Any other questions about this technique?

Retreatant: You taught us not to fight with our thoughts in everyday life, and particularly during meditation we should not fight against all the sensations. During meditation I find after sitting for about half an hour my legs become so painful that I have to put all my attention on the pain and it's like putting up a fight with those sensations. And if I try to accept the sensations then all my attention is on how to accept those sensations and therefore I have no room to do any observation of the thoughts.

So I would like to know when I should make a decision to change my posture, because I do not want to change my posture too often in case I might have to go through the pain in order to improve the sitting. It confuses me because I have to make a decision sometimes and I do not know what decision I should make.

Godwin: A few points. One is that working with pain is a very useful experience in meditation. In everyday life when we experience physical pain, what do we do? We try to do something about it immediately, change the posture or whatever, and then get rid of the pain because it is unpleasant. So by doing this we never learn about pain, which is a most important part of the human condition. We don't know what types of pain we might have to experience in the future, so this is why I have been repeating so often, meditation is learning to be open to unpleasant experiences. Please don't see them as a disturbance or a distraction.

So this is one point. Nothing is more important than the pain itself, either thoughts or whatever else, because that is what you are experiencing. So feel grateful for the pain because you can learn about the pain in a meditative situation.

We have to avoid two extremes. One extreme is always saying Yes to the body. This is pampering the body. Is there lots of pampering of the body in this country? A good question to reflect on. The body says: I want it. We immediately go for it because it is all available here. So it is very important to learn to say No sometimes. Saying Yes always is pampering. Always saying No is being too hard on ourselves. So it is very important to have the correct balance, when to say Yes, when to say No.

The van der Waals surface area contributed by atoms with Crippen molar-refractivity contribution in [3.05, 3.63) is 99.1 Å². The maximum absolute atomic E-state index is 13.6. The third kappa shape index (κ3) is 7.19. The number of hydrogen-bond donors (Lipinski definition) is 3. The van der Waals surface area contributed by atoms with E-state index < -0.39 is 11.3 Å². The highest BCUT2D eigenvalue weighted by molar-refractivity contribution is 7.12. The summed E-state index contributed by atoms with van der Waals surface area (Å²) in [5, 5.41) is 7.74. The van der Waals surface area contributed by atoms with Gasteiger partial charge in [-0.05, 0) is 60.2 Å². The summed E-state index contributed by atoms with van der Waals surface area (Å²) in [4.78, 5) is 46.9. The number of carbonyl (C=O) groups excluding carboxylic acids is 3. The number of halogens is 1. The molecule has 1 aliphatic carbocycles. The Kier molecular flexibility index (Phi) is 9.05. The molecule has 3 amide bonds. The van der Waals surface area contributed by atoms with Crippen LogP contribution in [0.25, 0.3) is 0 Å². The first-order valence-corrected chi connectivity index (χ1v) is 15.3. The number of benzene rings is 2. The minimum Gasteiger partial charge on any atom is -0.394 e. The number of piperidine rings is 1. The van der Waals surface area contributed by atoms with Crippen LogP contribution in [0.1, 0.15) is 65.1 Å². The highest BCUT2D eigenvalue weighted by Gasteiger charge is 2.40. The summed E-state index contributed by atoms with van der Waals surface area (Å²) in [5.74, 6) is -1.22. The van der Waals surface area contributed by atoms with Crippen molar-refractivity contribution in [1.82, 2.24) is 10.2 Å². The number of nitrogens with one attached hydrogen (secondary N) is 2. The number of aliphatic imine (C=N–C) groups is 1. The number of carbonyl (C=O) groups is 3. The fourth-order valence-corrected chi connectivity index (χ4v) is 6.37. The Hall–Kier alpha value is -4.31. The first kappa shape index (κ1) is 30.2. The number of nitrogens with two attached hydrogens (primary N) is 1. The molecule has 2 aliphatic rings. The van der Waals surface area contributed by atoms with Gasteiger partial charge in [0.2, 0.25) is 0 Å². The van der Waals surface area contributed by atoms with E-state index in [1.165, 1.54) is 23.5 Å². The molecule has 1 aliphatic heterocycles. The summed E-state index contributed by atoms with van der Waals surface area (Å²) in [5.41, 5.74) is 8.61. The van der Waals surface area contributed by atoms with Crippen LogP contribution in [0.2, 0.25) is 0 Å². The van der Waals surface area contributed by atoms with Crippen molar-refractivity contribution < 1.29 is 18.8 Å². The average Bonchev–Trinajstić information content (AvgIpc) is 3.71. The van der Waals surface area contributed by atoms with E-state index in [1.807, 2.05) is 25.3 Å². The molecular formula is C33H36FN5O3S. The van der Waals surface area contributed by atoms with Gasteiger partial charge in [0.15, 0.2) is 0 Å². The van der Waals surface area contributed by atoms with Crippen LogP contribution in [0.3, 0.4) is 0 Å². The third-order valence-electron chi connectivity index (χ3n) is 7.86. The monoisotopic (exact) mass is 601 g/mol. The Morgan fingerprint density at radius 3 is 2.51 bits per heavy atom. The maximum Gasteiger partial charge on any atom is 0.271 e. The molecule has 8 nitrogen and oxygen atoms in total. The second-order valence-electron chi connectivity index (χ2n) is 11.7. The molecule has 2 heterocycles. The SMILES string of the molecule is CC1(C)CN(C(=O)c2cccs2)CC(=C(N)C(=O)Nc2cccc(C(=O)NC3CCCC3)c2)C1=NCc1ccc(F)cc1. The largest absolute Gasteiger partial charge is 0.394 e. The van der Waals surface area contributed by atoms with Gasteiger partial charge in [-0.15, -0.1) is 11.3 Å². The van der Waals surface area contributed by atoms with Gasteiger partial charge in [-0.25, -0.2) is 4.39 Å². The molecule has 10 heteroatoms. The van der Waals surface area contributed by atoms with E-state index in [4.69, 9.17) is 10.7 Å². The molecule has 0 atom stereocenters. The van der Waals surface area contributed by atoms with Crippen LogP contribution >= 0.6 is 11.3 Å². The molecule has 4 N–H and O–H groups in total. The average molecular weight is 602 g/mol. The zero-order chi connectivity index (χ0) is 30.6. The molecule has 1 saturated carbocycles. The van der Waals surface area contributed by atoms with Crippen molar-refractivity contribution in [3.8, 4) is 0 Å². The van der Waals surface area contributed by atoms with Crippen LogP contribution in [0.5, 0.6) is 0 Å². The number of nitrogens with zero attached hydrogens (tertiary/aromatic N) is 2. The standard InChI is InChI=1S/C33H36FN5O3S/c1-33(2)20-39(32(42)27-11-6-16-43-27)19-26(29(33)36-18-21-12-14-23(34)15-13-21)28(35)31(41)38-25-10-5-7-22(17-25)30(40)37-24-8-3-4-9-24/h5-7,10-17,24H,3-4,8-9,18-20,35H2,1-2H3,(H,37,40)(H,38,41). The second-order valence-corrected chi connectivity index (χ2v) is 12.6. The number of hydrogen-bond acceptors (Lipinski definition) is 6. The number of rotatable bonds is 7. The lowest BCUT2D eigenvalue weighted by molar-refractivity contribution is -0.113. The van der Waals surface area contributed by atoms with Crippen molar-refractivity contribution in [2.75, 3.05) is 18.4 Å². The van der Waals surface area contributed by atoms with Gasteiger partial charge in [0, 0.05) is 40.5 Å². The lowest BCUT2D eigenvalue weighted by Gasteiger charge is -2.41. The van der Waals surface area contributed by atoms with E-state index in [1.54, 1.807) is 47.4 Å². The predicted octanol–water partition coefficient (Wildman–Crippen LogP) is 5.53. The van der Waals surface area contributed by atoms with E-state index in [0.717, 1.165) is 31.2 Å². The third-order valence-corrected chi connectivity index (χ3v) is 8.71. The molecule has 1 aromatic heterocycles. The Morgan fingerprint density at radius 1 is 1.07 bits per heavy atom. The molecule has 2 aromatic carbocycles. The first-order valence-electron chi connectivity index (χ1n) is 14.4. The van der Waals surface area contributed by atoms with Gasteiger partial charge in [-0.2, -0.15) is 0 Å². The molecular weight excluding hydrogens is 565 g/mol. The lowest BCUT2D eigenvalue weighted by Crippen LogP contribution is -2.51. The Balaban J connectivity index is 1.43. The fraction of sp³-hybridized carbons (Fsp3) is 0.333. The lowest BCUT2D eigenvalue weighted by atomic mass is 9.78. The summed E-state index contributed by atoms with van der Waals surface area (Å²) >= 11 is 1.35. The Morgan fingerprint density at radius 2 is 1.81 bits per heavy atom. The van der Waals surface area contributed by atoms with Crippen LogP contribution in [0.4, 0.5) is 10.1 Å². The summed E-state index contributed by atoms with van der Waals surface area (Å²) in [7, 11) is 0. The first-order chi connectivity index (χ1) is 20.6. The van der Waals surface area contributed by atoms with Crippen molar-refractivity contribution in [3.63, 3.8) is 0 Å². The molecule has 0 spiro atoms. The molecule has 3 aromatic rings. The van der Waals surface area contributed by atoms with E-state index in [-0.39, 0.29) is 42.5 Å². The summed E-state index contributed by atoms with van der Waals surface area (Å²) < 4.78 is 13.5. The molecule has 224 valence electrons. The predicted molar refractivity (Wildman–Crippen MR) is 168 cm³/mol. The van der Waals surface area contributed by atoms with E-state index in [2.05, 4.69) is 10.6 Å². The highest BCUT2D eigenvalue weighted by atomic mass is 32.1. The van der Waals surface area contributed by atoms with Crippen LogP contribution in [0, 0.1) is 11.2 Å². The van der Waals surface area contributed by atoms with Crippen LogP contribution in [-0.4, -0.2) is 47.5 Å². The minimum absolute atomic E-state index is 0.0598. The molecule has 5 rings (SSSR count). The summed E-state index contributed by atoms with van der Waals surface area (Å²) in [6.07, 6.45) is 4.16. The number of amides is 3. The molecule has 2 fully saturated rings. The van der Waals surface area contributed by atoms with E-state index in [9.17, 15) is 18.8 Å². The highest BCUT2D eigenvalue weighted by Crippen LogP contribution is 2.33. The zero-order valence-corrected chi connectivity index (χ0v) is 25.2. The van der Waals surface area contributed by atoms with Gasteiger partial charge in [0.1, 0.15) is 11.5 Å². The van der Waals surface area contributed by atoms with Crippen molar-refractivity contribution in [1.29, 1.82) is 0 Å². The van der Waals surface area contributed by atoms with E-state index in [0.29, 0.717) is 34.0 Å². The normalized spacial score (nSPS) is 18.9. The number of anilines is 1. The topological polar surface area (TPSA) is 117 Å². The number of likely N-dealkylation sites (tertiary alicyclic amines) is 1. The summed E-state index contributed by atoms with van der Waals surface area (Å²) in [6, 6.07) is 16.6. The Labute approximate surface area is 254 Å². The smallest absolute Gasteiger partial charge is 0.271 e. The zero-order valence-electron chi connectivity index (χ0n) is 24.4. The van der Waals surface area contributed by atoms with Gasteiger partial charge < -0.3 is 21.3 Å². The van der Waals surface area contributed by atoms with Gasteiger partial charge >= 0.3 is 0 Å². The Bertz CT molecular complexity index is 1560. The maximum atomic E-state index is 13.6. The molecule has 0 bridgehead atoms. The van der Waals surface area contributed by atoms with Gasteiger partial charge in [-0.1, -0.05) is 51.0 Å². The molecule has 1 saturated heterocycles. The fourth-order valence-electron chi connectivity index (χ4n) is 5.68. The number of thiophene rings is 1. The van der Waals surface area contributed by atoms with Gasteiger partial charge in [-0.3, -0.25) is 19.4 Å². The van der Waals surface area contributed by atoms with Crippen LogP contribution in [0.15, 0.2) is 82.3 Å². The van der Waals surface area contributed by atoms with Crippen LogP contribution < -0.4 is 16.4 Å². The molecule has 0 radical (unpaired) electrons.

So in relation to physical pain when you are meditating, if you immediately change the posture I would say that is pampering; and going through the pain, trying not to change the posture, grinding your teeth, enduring the pain, I would say that is the other extreme. So the middle way is learning, experimenting, exploring the pain, and then when it's unbearable change the posture, stand up: very simple.

Retreatant: I think it is rather difficult to know what is the point at which you have to be strict with yourself.

Godwin: Just play with it, just experiment with it, it's not as critical as you think. Don't be so serious about the practice. Yesterday you were speaking of people being like stones. This is the result if you are too serious. So this is why I'm emphasising lightness, joy, experimenting, playing with meditation.

I think this brings up another aspect of meditation which I would like to mention. I think again that this is related to this culture, that people are very goal-oriented, they want to achieve results. So it is very interesting, in everyday life you have goals to achieve, results to achieve, and you chase after goals even when you are meditating!

So naturally you go through the same stress, the same anxiety, the same tension, the same restlessness because you want to achieve some goals, some results. Buddha has something very interesting to say in this connection, he gave a simile. He said meditation is like being a gardener; so like a gardener you are enjoying planting the trees, vegetables and flowers, and the gardener is not bothered when the flowers will come, when the fruits will come but is enjoying what he is doing.

I have thought of a similar simile. The simile is trying to reach the top of a mountain which you are climbing. If you are concerned, you are pre-occupied by what you are going to see when you reach the top you'll miss the fun while climbing. So while you are climbing, what is happening to you, the falls, the adventures, the problems, those become the practice, and don't be concerned about what will be there when you have reached the top. What is happening now is the practice, and not what is going to happen later on. So it doesn't matter whether they are pleasant experiences or unpleasant experiences, see them as practice, that's the practice, not getting rid of them.

Any other question?

Retreatant: Your teaching is mainly divided into two areas, that is the technique of observing the breathing and the other is observing what is happening in our mind. Is there a suggestion that we should practise observing the breathing first and then observe what is happening in our mind, or the other way round? Which one should we do first?